Home Magazine A conversation with Mikhail Baranovskiy

From scripts to paintings, the Russian artist Mikhail uses art to transform reality and evoke tragicomic emotions.

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Kooness: Tell us about your art, why do you make this  type of art?

Mikhail Baranovskiy: For most of my life, I have been involved in literary creativity. I worked at a newspaper, wrote books for adults and children, plays, and scripts for films and TV series. In 2014, at fifty-one, I travelled to Israel. I didn’t know the language and didn't have a clear idea of what my future could hold. One thing was clear: my book and script era ended. I was thinking about how to find myself in a new country. To keep myself busy and decorate the interior of my rented apartment, I started drawing. When all the walls were covered with paintings, I realized that I couldn’t stop. And then it turned out that there are many walls all over the world ready that accept my work. And this has been going on for ten years.

Kooness: What is the artistic process behind your work?

MB: I never studied art, but I did study journalism, literature, and screenwriting. I understand what a plot is about, how it is built, and what the laws of drama are. I still make up stories, just through different creative means. The writer in me was still there - I just swapped the pen and took a brush. In art, just like in literature plot, conflict, drama, and metaphors are significant elements. I don't paint landscapes or still life. I am interested in a person's lyrical, comic, and tragic moments of his life. I am impressed by an artistic statement that does not copy reality but transforms it. 

Mikhail Baranovskiy, A Hard Days Night. Courtesy of Teravana Gallery.

Kooness: What about your style, how did it change over time?

MB: I started with graphics. Black ink and paper. I had a hard time transitioning to paint. From work to work, I added one color at a time to the usual black-and-white combination. I had some kind of fear of color diversity. Now I'm no longer afraid of a full palette.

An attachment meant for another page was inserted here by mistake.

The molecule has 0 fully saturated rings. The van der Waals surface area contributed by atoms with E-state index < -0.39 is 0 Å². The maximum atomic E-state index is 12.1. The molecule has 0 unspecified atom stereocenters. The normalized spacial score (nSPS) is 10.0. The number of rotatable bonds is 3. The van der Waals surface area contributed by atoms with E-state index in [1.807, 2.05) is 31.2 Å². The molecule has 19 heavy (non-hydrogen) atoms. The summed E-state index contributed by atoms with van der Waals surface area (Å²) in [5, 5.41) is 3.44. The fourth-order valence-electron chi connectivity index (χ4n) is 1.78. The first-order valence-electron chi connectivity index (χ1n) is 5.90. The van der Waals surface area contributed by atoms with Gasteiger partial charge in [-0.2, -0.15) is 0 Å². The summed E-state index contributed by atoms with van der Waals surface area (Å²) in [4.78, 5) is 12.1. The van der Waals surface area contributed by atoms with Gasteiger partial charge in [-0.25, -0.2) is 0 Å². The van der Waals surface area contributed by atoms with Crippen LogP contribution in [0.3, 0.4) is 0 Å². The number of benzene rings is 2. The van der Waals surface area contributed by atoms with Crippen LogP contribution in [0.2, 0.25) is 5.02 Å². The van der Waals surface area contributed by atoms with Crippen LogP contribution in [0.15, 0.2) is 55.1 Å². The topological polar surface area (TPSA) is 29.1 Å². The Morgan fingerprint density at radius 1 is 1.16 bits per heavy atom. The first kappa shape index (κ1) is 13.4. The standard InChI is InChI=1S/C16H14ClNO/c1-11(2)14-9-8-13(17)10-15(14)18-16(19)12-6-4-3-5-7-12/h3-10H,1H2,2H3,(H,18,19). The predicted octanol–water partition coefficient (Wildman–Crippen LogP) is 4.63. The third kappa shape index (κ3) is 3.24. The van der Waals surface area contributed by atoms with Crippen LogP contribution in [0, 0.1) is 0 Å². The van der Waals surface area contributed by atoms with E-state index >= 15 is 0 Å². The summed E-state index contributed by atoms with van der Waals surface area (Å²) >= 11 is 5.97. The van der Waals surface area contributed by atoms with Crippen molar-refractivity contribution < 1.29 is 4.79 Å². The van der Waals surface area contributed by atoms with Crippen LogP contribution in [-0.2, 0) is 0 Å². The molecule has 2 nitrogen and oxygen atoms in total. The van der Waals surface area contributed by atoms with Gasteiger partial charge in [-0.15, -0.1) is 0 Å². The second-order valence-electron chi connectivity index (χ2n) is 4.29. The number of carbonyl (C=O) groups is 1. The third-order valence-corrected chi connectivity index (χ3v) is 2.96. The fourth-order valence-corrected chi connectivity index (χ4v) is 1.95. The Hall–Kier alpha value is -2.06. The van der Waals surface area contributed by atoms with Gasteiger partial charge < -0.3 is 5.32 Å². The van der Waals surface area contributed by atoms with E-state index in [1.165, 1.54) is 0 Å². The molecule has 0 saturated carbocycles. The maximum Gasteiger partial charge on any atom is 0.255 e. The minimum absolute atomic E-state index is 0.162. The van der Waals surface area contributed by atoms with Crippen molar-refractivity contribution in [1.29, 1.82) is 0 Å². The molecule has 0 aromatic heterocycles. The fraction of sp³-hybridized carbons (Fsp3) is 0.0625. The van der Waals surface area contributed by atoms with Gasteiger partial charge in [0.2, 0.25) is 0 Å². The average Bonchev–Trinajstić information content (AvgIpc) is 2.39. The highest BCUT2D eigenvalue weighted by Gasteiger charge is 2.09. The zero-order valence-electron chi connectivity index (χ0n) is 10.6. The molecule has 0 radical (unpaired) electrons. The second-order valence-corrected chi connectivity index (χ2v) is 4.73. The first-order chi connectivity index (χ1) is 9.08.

Kooness: How do you develop your art skills?

MB: It seems to me that all people are divided into either researchers or practitioners. I prefer the trial and error method, the daily practice of my own experience. In the end, we are all different, all original. The style of graduation is very arbitrary. Each truly artistic statement carries unique, individual author’s features.

Kooness: What is your ideal working environment?

MB: Sun and warmth. Luckily I live in Isarel. Lots of coffee and cigarettes, as well as good jazz music.

Kooness: When is your favorite time of the day to create?

MB: My apartment is also my studio, so the creative process practically never stops. At any moment when I feel the right impulse, I can continue working. Natural light or artificial lighting does not play a special role if you want to work. 

Mikhail Baranovskiy, This too Shall Pass. Courtesy of Teravana Gallery.

Kooness: What motivates you to create?

MB: A blank canvas, a good mood or a bad mood, a complimentary review from a person whose opinion is valuable to me, an interesting idea that requires immediate action, consumer demand, and the transience of human life.

Kooness: What Does Your Art Mean to You?

MB: I consider each work a challenge for myself, by overcoming established steretypes, my inertia, and find an original idea for a future painting. It is a challenge to see if I will be able to technically implement my plans.

Kooness: How do you define success as an artist?

MB: On the one hand, success is the maximum realization of creative abilities. On the other hand, the manifestation of talent that can't be called success. Therefore, success is certainly a fact of social recognition. Preferably during life.

Kooness: Who are your biggest artistic influences?

MB: Marc Chagall, Pablo Picasso, Amadeo Modigliani, Gabriel Garcia Marquez, Woody Allen and my wife.

Cover image: Mikhail Baranovskiy. Unity of Opposites

Written by Asia Artom

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